I’m a microbiologist. I wash my hands often, I don’t eat canned green beans or any home-canned food (due to a horrible botulism example given in a bacteriology class), I don’t ask for antibiotics if I just have a cold, and I believe in vaccination programs.
Recently, due to the various controversies surrounding the H1N1 vaccine, and because I just gave permission for my children to be vaccinated at school, I have been thinking about vaccination rather a lot. Even though I believe absolutely in the benefits of vaccination, I also have the usual concerns when considering whether to accept a new vaccine for my children. So, when I read or hear sensational press coverage over emphasizing vaccination risks, I worry, and I want to hear a balanced viewpoint.
So I thought I would share what I have learned about the H1N1 vaccine.
- There are two H1N1 vaccine options, a live attenuated vaccine, delivered as a nasal spray, and a killed vaccine, delivered as an intramuscular injection.
- Live Attenuated Influenza Vaccine (LAIV) contains a living virus that is no longer capable of causing disease. Attenuation can occur as a result of passage in the laboratory, a process whereby virulence is lost after culture for many generations. Viruses can also be attenuated by genetic manipulation to disrupt virulence genes.
- The flu virus is cultured in chicken eggs. That’s why you get asked about albumen/egg allergies before you get the shot.
- The H1N1 vaccine strain in the nasal vaccine is also cold-adapted. It is cultured under successively decreasing temperatures, selecting for organisms that grow best below 25°C. This means that the virus in the vaccine will grow well in the colder temperature of the nasal passages and throat (good for eliciting an immune response at the site of viral entry), but will not grow in the (warmer) lower respiratory tract and cause disease.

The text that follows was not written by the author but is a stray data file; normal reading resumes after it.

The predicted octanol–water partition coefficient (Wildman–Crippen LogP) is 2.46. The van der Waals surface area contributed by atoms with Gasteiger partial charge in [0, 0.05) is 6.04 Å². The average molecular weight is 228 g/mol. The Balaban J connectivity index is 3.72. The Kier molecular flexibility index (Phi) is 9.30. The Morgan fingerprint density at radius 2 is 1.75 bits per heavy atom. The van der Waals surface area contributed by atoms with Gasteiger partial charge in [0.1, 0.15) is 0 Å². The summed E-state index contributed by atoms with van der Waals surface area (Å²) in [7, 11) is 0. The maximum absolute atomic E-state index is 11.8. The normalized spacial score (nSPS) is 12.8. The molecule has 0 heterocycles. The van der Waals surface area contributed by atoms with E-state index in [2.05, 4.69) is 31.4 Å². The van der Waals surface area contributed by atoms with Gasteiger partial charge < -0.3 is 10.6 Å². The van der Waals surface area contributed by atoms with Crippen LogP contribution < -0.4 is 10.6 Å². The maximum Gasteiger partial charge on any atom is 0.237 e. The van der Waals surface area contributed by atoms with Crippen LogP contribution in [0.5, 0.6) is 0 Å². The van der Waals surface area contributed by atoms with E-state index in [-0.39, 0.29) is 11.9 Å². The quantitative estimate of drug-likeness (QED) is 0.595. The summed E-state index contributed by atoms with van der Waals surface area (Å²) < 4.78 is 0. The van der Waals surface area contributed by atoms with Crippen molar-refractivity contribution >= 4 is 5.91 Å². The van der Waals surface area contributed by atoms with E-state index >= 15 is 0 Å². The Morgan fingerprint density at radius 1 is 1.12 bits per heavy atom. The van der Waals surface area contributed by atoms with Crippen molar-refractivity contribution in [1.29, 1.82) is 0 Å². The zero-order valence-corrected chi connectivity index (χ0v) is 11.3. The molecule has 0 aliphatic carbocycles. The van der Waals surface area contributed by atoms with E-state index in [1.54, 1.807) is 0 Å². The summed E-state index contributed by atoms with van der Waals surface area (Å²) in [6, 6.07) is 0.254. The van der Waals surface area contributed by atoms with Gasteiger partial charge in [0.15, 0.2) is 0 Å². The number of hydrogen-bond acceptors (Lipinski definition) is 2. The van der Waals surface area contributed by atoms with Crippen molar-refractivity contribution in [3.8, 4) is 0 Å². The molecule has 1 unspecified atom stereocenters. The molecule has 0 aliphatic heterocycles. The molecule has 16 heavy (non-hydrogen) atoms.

- Because the nasal spray contains live virus, you can shed virus for 1-3 weeks after immunization. However, the virus is attenuated and cold-adapted, and so will not cause disease in healthy people. Because immunocompromized people may be at risk from attenuated viruses, contacts and caregivers of such individuals are recommended to get the flu shot, not the live attenuated vaccination.
- Studies on the safety and efficacy of live attenuated influenza vaccines have been conducted since the 1960’s. The H1N1 vaccine is prepared in the same way as the usual flu vaccines, the difference being that instead of a “cocktail” of viruses, like the normal seasonal flu vaccine, it contains only the H1N1 strain (is monovalent).
- The H1N1 flu shot contains killed H1N1 virus. This virus is not capable of multiplying within the body.
On the Urban Science Adventures blog there is good overview of the science behind vaccination. That blogger makes makes the following point:
I hope not to re-live the lessons of Flu epidemics of the past. Perhaps our society’s less-than-impressed attitude with vaccines is because unlike our grandparents and parents before them, we don’t know what it is like to lose scores of relatives and neighbors from communicable diseases like they did.
We all have to make choices for ourselves and our families, weighing the benefits and potential risks, and making decisions based on our own health situation and risk factors. We probably shouldn’t accept vaccines without asking good questions, but we also should be able to separate legitimate concerns from sensationalistic scare tactics. Let’s not forget the ultimate benefits of vaccination programs. If a vaccine had been available in 1918, the outcome would certainly have been different.
- Centers for Disease Control:2009 Influenza Vaccine Information
- Minnesote Department of Health: Information on the Live Attenuated Influenza Virus
- Medical News Today: Medimmune LAIV Clinical Trial Report
- More from Urban Science Adventures: H1N1 Vaccination Hysteria Part 2: Should I get the shot?.
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